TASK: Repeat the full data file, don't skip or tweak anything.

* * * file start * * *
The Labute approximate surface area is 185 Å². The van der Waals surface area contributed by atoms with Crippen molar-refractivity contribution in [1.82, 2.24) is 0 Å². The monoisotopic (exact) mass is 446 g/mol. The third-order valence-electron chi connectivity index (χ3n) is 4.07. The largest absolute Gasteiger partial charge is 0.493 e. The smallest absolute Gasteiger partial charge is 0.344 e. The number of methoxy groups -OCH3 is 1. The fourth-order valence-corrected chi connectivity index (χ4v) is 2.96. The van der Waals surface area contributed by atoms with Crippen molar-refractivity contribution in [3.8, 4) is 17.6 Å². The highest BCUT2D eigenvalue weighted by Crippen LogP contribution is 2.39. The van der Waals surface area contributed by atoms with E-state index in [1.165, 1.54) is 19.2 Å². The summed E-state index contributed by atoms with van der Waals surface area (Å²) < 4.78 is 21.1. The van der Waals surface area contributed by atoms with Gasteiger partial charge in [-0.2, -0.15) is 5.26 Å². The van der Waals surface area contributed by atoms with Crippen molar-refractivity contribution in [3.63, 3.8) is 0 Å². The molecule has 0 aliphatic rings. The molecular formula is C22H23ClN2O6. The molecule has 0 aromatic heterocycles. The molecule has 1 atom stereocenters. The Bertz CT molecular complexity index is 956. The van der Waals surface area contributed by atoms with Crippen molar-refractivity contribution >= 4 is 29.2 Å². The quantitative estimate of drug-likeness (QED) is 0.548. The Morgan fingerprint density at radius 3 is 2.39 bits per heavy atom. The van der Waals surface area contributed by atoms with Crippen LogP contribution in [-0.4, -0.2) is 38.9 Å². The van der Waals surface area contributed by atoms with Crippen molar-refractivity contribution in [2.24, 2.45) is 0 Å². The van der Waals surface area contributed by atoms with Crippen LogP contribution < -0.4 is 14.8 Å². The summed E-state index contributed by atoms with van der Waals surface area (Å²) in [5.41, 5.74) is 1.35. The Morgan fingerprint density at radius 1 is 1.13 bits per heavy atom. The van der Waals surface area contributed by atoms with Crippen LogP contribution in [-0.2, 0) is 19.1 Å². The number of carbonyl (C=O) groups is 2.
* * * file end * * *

The Labute approximate surface area is 185 Å². The van der Waals surface area contributed by atoms with Crippen molar-refractivity contribution in [1.82, 2.24) is 0 Å². The monoisotopic (exact) mass is 446 g/mol. The third-order valence-electron chi connectivity index (χ3n) is 4.07. The largest absolute Gasteiger partial charge is 0.493 e. The smallest absolute Gasteiger partial charge is 0.344 e. The number of methoxy groups -OCH3 is 1. The fourth-order valence-corrected chi connectivity index (χ4v) is 2.96. The van der Waals surface area contributed by atoms with Crippen molar-refractivity contribution in [3.8, 4) is 17.6 Å². The highest BCUT2D eigenvalue weighted by Crippen LogP contribution is 2.39. The van der Waals surface area contributed by atoms with E-state index in [1.165, 1.54) is 19.2 Å². The summed E-state index contributed by atoms with van der Waals surface area (Å²) < 4.78 is 21.1. The van der Waals surface area contributed by atoms with Gasteiger partial charge in [-0.2, -0.15) is 5.26 Å². The van der Waals surface area contributed by atoms with Crippen molar-refractivity contribution in [3.63, 3.8) is 0 Å². The molecule has 0 aliphatic rings. The molecular formula is C22H23ClN2O6. The molecule has 0 aromatic heterocycles. The molecule has 1 atom stereocenters. The Bertz CT molecular complexity index is 956. The van der Waals surface area contributed by atoms with Crippen molar-refractivity contribution >= 4 is 29.2 Å². The quantitative estimate of drug-likeness (QED) is 0.548. The Morgan fingerprint density at radius 3 is 2.39 bits per heavy atom. The van der Waals surface area contributed by atoms with Crippen LogP contribution in [-0.4, -0.2) is 38.9 Å². The van der Waals surface area contributed by atoms with Crippen molar-refractivity contribution in [2.24, 2.45) is 0 Å². The van der Waals surface area contributed by atoms with Crippen LogP contribution < -0.4 is 14.8 Å². The summed E-state index contributed by atoms with van der Waals surface area (Å²) in [5.41, 5.74) is 1.35. The Morgan fingerprint density at radius 1 is 1.13 bits per heavy atom. The van der Waals surface area contributed by atoms with Crippen LogP contribution in [-0.2, 0) is 19.1 Å². The number of carbonyl (C=O) groups is 2.